Toyota is peeing on the Nissan Z’s parade with more GR 86 info

By topgear, 19 August 2021

It’s a good few months since the Toyota GR 86 first broke cover. A thoroughly updated – but still pleasingly old-school – follow-up to the GT86, it mates a nat-asp engine to rear-wheel drive and a manual gearbox to keep the ‘analogue sports car’ flame flickering.

Well, just in case you’d forgotten it’s due on sale – and with curiously coincidental timing as the finished Nissan Z breaks cover – here it is again, with Toyota releasing a whole host of extra pics and details to pore over.

It’s our first real look at the latest 86 in several of its colours. And some of their names – for US market cars, at least – will make you wince.

The hero hue is called Track bRED (their capitalisations), while in the gallery above you’ll also see Halo White, Pavement Grey and Trueno Blue. Pick the latter for its 'early stages of Gran Turismo career mode' vibes alone.

There’ll be two specs, GR 86 and GR 86 Premium, the latter getting what Toyota calls a large ‘duckbill’ spoiler.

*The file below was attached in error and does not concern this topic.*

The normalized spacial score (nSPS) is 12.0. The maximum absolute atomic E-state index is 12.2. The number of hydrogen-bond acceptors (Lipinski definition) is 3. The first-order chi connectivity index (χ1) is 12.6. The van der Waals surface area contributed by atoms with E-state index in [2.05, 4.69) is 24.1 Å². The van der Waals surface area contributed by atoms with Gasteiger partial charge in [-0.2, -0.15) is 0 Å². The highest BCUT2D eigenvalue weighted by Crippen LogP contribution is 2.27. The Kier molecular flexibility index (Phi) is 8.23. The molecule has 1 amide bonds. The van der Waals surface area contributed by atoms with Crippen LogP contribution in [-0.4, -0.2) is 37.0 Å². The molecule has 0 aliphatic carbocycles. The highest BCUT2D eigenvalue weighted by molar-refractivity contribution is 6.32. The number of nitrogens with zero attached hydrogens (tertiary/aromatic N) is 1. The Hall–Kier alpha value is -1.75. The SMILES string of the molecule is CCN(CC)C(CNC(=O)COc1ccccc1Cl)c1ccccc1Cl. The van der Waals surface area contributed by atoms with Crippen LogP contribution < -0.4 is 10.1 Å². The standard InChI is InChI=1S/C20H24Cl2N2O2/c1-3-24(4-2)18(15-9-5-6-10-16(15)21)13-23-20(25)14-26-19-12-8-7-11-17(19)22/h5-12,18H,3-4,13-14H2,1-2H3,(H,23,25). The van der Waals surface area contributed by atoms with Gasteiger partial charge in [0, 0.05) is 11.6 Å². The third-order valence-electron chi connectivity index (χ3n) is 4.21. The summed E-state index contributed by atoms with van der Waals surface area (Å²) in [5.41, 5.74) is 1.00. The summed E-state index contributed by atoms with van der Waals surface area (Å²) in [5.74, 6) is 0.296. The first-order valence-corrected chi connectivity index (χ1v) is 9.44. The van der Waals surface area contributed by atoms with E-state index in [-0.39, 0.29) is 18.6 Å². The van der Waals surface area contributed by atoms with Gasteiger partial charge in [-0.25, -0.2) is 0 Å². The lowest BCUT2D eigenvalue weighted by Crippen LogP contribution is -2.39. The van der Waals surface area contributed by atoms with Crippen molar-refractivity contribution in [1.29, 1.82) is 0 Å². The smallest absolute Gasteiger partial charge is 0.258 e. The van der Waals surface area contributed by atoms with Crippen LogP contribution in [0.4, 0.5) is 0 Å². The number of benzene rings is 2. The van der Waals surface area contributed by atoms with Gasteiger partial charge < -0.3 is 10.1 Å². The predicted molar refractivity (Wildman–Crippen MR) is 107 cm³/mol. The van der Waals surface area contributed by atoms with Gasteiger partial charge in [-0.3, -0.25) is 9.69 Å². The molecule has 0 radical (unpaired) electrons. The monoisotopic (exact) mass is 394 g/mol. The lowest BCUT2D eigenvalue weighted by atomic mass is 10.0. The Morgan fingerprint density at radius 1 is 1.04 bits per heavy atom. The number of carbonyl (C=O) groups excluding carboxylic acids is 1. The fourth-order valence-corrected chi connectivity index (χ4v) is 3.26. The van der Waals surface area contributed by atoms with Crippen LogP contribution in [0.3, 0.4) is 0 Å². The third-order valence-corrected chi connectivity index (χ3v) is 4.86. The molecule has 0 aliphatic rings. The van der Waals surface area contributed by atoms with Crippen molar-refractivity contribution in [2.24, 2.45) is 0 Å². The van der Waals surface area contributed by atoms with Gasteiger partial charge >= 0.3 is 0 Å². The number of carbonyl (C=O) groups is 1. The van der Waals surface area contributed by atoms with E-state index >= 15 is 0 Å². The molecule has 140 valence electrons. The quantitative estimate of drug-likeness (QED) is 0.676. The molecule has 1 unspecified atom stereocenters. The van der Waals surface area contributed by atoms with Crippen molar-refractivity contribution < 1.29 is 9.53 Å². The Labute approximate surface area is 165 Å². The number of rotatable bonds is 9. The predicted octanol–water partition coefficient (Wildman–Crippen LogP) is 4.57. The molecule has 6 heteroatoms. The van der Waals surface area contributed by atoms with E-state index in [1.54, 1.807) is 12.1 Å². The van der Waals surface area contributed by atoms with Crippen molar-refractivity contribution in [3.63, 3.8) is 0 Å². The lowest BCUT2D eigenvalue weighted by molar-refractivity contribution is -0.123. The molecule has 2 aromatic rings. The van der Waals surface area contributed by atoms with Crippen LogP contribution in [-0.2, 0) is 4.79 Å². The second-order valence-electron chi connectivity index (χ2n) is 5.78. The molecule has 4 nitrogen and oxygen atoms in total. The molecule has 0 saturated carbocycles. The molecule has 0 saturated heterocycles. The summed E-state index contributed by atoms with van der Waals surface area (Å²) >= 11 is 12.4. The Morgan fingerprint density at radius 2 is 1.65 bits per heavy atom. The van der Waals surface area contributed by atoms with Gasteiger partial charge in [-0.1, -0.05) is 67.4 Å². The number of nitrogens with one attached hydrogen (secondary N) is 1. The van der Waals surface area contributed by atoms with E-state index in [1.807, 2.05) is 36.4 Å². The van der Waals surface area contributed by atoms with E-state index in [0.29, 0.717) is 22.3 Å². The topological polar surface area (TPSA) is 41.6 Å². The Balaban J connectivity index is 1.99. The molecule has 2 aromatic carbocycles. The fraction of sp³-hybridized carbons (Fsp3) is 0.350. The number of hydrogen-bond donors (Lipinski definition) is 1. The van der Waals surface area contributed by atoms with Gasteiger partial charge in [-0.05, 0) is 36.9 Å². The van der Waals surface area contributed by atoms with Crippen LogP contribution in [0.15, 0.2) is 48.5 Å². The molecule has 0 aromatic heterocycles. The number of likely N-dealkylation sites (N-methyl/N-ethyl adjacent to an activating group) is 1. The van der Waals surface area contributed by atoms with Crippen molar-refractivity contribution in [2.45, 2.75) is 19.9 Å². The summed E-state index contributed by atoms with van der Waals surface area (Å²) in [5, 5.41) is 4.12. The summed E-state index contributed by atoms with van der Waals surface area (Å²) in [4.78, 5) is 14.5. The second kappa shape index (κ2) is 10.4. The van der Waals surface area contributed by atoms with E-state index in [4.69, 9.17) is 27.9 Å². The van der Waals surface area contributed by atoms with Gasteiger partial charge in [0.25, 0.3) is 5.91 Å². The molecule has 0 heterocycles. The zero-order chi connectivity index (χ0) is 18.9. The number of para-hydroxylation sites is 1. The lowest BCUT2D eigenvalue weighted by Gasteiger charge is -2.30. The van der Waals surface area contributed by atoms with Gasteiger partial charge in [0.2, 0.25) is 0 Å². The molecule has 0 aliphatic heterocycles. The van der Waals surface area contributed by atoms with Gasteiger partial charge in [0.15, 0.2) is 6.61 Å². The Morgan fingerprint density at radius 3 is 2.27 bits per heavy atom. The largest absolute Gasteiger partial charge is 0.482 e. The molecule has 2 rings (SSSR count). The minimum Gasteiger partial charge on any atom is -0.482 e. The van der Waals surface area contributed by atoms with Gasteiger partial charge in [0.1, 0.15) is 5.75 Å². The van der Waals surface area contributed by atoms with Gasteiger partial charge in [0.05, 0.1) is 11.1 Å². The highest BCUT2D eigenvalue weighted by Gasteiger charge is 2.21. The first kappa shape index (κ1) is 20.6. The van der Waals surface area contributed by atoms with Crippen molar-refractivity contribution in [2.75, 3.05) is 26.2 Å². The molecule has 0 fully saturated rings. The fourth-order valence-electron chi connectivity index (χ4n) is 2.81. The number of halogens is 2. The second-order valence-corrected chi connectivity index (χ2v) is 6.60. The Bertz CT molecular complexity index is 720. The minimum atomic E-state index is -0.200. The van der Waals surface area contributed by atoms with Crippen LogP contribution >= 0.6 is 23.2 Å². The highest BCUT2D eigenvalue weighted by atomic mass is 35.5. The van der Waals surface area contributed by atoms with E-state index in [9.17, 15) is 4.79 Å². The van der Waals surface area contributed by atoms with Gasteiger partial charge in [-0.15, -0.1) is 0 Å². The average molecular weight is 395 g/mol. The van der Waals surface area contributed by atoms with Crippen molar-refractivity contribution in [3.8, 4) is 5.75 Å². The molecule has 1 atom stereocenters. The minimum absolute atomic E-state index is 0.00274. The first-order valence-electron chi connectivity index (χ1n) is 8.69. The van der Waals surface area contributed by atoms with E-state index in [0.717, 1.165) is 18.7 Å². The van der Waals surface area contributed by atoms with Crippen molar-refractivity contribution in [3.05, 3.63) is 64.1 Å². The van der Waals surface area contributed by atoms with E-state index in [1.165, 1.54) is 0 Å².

Has Porsche officially got dibs on on 'ducktail'? It also adds inch-larger 18in alloys, much interior Alcantara and a more thumping stereo.

But the 86 has always been about mechanical rather than luxury nous. The GR gets a bigger engine than its forebear – swelled to 2.4 litres from 2.0 – still without turbo assistance, though with peak torque delivered almost 3,000rpm earlier at 3,700rpm.

That helps take a sizeable chunk from the 0-100km/h time (almost a second, in fact) which now stands at 6.1 seconds if you’ve opted for the standard stick-shift. Get the optional auto and you’re looking at a 6.6sec sprint.

We all know you shouldn’t go automatic, but a browse of the classified ads suggests plenty of GT86 owners did. The GR 86’s paddleshifter possesses Normal, Sport, Snow and Track modes.

Flicking between those (or selecting the manual’s sole extra mode, Track) changes the display on the GR 86’s TFT dial display. Yep, at least one element of the 86 is no longer analogue, and prodding your dinky coupe into Track prioritises rev and temperature displays. Which we do kinda like.

Don’t expect to actually take yours on track? Well, American buyers will also get a year’s membership to NASA thrown into the deal. No, not that NASA, but the National Auto Sport Association.

Who really should have thought about how their name would be initialised before bulk-ordering stationery, we reckon. In lieu of a trip to orbit the Moon they’ll give you one ‘high performance driving event’ and discounts to other trackdays. No excuse not to explore Track mode, then.

STORY Stephen Dobie

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